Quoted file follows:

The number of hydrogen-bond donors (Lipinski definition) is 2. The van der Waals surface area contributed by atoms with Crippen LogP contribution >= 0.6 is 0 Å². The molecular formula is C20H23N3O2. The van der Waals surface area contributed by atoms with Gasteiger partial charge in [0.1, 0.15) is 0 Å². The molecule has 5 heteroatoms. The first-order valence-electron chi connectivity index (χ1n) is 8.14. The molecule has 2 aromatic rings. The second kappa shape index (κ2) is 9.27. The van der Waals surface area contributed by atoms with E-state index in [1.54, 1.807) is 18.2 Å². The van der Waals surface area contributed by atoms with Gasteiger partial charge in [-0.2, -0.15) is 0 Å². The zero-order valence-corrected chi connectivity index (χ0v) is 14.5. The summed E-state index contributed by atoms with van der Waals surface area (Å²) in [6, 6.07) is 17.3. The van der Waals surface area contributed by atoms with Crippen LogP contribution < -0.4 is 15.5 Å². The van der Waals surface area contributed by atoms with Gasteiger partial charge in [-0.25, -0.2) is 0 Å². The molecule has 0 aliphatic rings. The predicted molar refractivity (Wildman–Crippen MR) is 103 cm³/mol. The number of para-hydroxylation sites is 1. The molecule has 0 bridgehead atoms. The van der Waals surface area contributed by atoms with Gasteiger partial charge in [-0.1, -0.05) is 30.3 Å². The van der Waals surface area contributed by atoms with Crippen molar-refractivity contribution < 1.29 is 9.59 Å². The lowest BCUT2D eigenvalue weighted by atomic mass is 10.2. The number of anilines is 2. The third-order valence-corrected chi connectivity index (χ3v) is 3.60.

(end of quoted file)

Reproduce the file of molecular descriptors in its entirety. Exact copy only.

The number of hydrogen-bond donors (Lipinski definition) is 2. The van der Waals surface area contributed by atoms with Crippen LogP contribution >= 0.6 is 0 Å². The molecular formula is C20H23N3O2. The van der Waals surface area contributed by atoms with Gasteiger partial charge in [0.1, 0.15) is 0 Å². The molecule has 5 heteroatoms. The first-order valence-electron chi connectivity index (χ1n) is 8.14. The molecule has 2 aromatic rings. The second kappa shape index (κ2) is 9.27. The van der Waals surface area contributed by atoms with E-state index in [1.54, 1.807) is 18.2 Å². The van der Waals surface area contributed by atoms with Gasteiger partial charge in [-0.2, -0.15) is 0 Å². The zero-order valence-corrected chi connectivity index (χ0v) is 14.5. The summed E-state index contributed by atoms with van der Waals surface area (Å²) in [6, 6.07) is 17.3. The van der Waals surface area contributed by atoms with Crippen LogP contribution < -0.4 is 15.5 Å². The van der Waals surface area contributed by atoms with Gasteiger partial charge in [-0.25, -0.2) is 0 Å². The molecule has 0 aliphatic rings. The predicted molar refractivity (Wildman–Crippen MR) is 103 cm³/mol. The number of para-hydroxylation sites is 1. The molecule has 0 bridgehead atoms. The van der Waals surface area contributed by atoms with Gasteiger partial charge in [-0.1, -0.05) is 30.3 Å². The van der Waals surface area contributed by atoms with Crippen molar-refractivity contribution < 1.29 is 9.59 Å². The lowest BCUT2D eigenvalue weighted by atomic mass is 10.2. The number of anilines is 2. The third-order valence-corrected chi connectivity index (χ3v) is 3.60.